From 9News.com (Jessica Zartler):
Some water conservation districts and environmental groups have expressed concern over the sustained use of water in hydraulic fracturing operations and now, the Department of Natural Resources is doing its own analysis to crunch the numbers and address questions from across the state about the short and long-term impacts on Colorado’s water resources. The report is set to be released sometime this month.
Individual water districts are not waiting to start looking at the issue, including the district where residents in the Reunion Subdivision have seen the latest hydrant-hook-up. The South Adams County Water and Sanitation District has already held board meetings and accepted public comment to set its guidelines for when and how much water it will allow oil and gas companies to use.
The water district says at this point is has only issued one construction hydrant permit for water use to Select Energy Services, the company that recently reactivated a fracking operation near the Reunion subdivision.
Under the permit, the company is paying $4.87 per thousand gallons for its water, $1.10 more than the average residential customer. By the end of December, the fracking operation had used 453,700 gallons of water – more than three times the average use of a South Adams Water household for an entire year.
The water district says although it is still working out the details on the limits it will set for leasing water, it does see some potential benefits to leasing water to fracking operations. South Adams County Water and Sanitation District spokesman Jim Jones cites the possibility of lower utility bills for residential customers due to increased profits and less impact on local roads because companies can pump the water direct instead of trucking it in from an outside source.
Meanwhile, here’s a report about waterless hydraulic fracturing from Matt Goodman writing for CBSDFW.com. From the article:
What if it was possible to frack without water?
In 2008, Calgary-based energy company GasFrac did just that: it used a thick propane gel in place of treated water. The method, called liquefied petroleum gas (LPG) fracturing –– or simply gas fracking –– pumps a mix of the gel and sand into the shale formations more than a mile underground.
That mixture is the fracking fluid. It’s used to break up the rock, releasing natural gas bubbles trapped inside. While facing extreme pressure deep inside the earth, the propane gel turns into a vapor and returns to the surface with the natural gas, where it can be recaptured.
“We don’t do any water with the frack,” said Emmett Capt, GasFrac’s vice president of U.S. operations. “We use what actually comes out of the ground.”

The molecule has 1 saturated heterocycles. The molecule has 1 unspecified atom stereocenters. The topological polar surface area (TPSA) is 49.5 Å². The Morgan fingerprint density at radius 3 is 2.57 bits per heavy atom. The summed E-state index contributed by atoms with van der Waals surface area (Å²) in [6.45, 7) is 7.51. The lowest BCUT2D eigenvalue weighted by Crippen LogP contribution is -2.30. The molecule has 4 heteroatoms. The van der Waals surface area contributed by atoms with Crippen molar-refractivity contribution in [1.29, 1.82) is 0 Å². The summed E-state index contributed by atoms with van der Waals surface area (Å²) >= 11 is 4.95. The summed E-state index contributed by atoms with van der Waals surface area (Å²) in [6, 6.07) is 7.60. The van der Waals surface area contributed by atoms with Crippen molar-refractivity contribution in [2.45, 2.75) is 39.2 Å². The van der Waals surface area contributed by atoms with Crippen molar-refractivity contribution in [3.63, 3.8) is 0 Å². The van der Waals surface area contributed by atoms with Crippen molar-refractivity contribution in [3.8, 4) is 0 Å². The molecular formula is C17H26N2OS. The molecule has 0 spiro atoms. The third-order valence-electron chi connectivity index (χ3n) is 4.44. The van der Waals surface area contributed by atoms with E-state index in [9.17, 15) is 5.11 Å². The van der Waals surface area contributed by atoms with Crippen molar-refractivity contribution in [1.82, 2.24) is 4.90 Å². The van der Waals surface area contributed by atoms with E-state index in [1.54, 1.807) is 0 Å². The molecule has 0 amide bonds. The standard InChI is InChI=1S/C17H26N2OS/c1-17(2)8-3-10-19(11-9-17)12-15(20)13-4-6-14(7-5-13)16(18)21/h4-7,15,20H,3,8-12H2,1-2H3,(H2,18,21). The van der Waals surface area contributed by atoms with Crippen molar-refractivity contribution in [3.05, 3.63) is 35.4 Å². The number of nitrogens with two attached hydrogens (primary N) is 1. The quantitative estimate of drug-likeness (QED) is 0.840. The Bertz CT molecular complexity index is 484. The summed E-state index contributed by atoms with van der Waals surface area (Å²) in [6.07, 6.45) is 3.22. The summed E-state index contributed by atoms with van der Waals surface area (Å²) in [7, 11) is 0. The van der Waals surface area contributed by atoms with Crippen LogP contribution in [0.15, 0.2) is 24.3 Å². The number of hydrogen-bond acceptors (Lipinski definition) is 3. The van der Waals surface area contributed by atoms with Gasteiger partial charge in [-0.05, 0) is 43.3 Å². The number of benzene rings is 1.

Since 2008, GasFrac has successfully harvested natural gas using its method about 1,000 times, Capt said. Nine hundred of those were at wells in the Canadian provinces of Alberta, British Columbia and New Brunswick.
Finally, Governor Hickenlooper wants local government to tread cautiously in the area of oil and gas regulation. Here’s a report from David O. Williams writing for the Colorado Independent. From the article:
“When the Environmental Defense Fund and Halliburton stood together in Colorado in support of the state’s new ‘fracking’ disclosure rule, other states took notice,” Hickenlooper said during his State of the State address. “It’s another reason why we believe so passionately in the power of partnership and collaboration.”
State Rep. Matt Jones, D-Louisville, said last month he was working on a bill with Sen. Bob Bacon, D-Fort Collins, that would give local governments greater control over drilling operations, including hydraulic fracturing. They’ll be fighting an uphill battle with Hickenlooper, however.
“In that same spirit [of collaboration], we intend to work with counties and municipalities to make sure we have appropriate regulation on oil and gas development, but recognize the state can’t have 64 or even more different sets of rules,” Hickenlooper said, referring to the number of counties in the state…
“My focus has been actually getting the oil and gas commission to move ahead on the rules we have already given them the authority for,” state Sen. Gail Schwartz, D-Snowmass, said. “Some of the issues are reclamation, setbacks, and the other issue is air quality.”
Schwartz said the COGCC can go ahead with a rulemaking on those issues without the legislature getting involved.
“They have the authority to do it; we’ve already done it legislatively,” Schwartz said. “We’ve already had that fight. We have the battle scars from that. We need to have the commission stepping up and really using their authority as opposed to providing more legislation, and if they don’t, it will call for more legislation.”
More oil and gas coverage here and here.